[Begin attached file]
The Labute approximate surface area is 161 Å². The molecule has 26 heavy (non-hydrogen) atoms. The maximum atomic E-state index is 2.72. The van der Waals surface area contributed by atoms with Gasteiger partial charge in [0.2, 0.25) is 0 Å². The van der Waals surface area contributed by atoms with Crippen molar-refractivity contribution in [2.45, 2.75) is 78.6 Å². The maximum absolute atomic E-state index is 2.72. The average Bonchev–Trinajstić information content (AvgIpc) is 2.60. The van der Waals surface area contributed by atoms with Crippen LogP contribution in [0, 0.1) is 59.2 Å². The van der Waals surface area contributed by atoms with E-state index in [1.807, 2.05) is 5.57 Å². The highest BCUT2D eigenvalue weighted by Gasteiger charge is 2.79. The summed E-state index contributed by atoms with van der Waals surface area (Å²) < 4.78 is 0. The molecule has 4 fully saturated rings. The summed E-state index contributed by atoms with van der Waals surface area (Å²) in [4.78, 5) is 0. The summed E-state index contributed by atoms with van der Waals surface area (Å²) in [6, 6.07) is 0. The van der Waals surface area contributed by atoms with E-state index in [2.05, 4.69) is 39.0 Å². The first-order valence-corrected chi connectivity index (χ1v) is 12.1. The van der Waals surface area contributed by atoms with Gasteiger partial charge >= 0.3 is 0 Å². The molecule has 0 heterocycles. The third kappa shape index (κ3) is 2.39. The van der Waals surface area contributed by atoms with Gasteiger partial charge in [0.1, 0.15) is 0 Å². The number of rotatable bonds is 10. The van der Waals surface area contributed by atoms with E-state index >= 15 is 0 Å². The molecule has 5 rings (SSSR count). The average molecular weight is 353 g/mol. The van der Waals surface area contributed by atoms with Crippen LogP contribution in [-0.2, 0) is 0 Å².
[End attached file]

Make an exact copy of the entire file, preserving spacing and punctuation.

The Labute approximate surface area is 161 Å². The molecule has 26 heavy (non-hydrogen) atoms. The maximum atomic E-state index is 2.72. The van der Waals surface area contributed by atoms with Gasteiger partial charge in [0.2, 0.25) is 0 Å². The van der Waals surface area contributed by atoms with Crippen molar-refractivity contribution in [2.45, 2.75) is 78.6 Å². The maximum absolute atomic E-state index is 2.72. The average Bonchev–Trinajstić information content (AvgIpc) is 2.60. The van der Waals surface area contributed by atoms with Crippen LogP contribution in [0, 0.1) is 59.2 Å². The van der Waals surface area contributed by atoms with E-state index in [1.807, 2.05) is 5.57 Å². The highest BCUT2D eigenvalue weighted by Gasteiger charge is 2.79. The summed E-state index contributed by atoms with van der Waals surface area (Å²) < 4.78 is 0. The molecule has 4 fully saturated rings. The summed E-state index contributed by atoms with van der Waals surface area (Å²) in [4.78, 5) is 0. The summed E-state index contributed by atoms with van der Waals surface area (Å²) in [6, 6.07) is 0. The van der Waals surface area contributed by atoms with E-state index in [2.05, 4.69) is 39.0 Å². The first-order valence-corrected chi connectivity index (χ1v) is 12.1. The van der Waals surface area contributed by atoms with Gasteiger partial charge >= 0.3 is 0 Å². The molecule has 0 heterocycles. The third kappa shape index (κ3) is 2.39. The van der Waals surface area contributed by atoms with Gasteiger partial charge in [0.1, 0.15) is 0 Å². The number of rotatable bonds is 10. The van der Waals surface area contributed by atoms with E-state index >= 15 is 0 Å². The molecule has 5 rings (SSSR count). The average molecular weight is 353 g/mol. The van der Waals surface area contributed by atoms with Crippen LogP contribution in [-0.2, 0) is 0 Å².